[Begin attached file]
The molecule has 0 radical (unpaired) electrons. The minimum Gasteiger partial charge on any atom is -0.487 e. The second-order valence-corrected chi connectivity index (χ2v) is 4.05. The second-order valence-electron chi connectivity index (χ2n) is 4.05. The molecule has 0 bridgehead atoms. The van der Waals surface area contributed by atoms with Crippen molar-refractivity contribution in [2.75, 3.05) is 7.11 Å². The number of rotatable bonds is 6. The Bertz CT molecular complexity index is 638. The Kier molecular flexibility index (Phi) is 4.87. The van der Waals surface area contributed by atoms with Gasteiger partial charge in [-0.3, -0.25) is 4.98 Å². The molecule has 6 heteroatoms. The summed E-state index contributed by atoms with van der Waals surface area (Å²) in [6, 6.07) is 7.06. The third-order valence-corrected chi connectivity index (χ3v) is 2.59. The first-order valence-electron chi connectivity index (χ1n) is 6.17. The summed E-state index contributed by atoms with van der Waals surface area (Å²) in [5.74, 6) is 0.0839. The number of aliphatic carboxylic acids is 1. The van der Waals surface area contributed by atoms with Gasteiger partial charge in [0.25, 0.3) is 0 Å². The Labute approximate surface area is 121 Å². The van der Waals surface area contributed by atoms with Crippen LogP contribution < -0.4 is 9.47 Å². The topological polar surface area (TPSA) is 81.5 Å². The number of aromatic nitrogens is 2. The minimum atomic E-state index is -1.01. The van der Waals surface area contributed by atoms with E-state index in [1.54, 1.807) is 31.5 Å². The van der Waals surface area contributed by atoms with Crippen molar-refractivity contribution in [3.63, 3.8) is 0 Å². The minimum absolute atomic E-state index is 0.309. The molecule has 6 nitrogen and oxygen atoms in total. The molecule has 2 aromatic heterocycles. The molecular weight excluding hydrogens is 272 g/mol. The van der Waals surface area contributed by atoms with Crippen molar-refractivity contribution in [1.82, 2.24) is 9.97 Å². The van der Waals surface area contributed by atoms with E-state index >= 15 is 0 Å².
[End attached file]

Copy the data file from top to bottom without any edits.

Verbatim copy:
The molecule has 0 radical (unpaired) electrons. The minimum Gasteiger partial charge on any atom is -0.487 e. The second-order valence-corrected chi connectivity index (χ2v) is 4.05. The second-order valence-electron chi connectivity index (χ2n) is 4.05. The molecule has 0 bridgehead atoms. The van der Waals surface area contributed by atoms with Crippen molar-refractivity contribution in [2.75, 3.05) is 7.11 Å². The number of rotatable bonds is 6. The Bertz CT molecular complexity index is 638. The Kier molecular flexibility index (Phi) is 4.87. The van der Waals surface area contributed by atoms with Gasteiger partial charge in [-0.3, -0.25) is 4.98 Å². The molecule has 6 heteroatoms. The summed E-state index contributed by atoms with van der Waals surface area (Å²) in [6, 6.07) is 7.06. The third-order valence-corrected chi connectivity index (χ3v) is 2.59. The first-order valence-electron chi connectivity index (χ1n) is 6.17. The summed E-state index contributed by atoms with van der Waals surface area (Å²) in [5.74, 6) is 0.0839. The number of aliphatic carboxylic acids is 1. The van der Waals surface area contributed by atoms with Gasteiger partial charge in [0.25, 0.3) is 0 Å². The Labute approximate surface area is 121 Å². The van der Waals surface area contributed by atoms with Crippen LogP contribution < -0.4 is 9.47 Å². The topological polar surface area (TPSA) is 81.5 Å². The number of aromatic nitrogens is 2. The minimum atomic E-state index is -1.01. The van der Waals surface area contributed by atoms with E-state index in [1.54, 1.807) is 31.5 Å². The van der Waals surface area contributed by atoms with Crippen molar-refractivity contribution in [3.63, 3.8) is 0 Å². The minimum absolute atomic E-state index is 0.309. The molecule has 6 nitrogen and oxygen atoms in total. The molecule has 2 aromatic heterocycles. The molecular weight excluding hydrogens is 272 g/mol. The van der Waals surface area contributed by atoms with Crippen molar-refractivity contribution in [1.82, 2.24) is 9.97 Å². The van der Waals surface area contributed by atoms with E-state index >= 15 is 0 Å².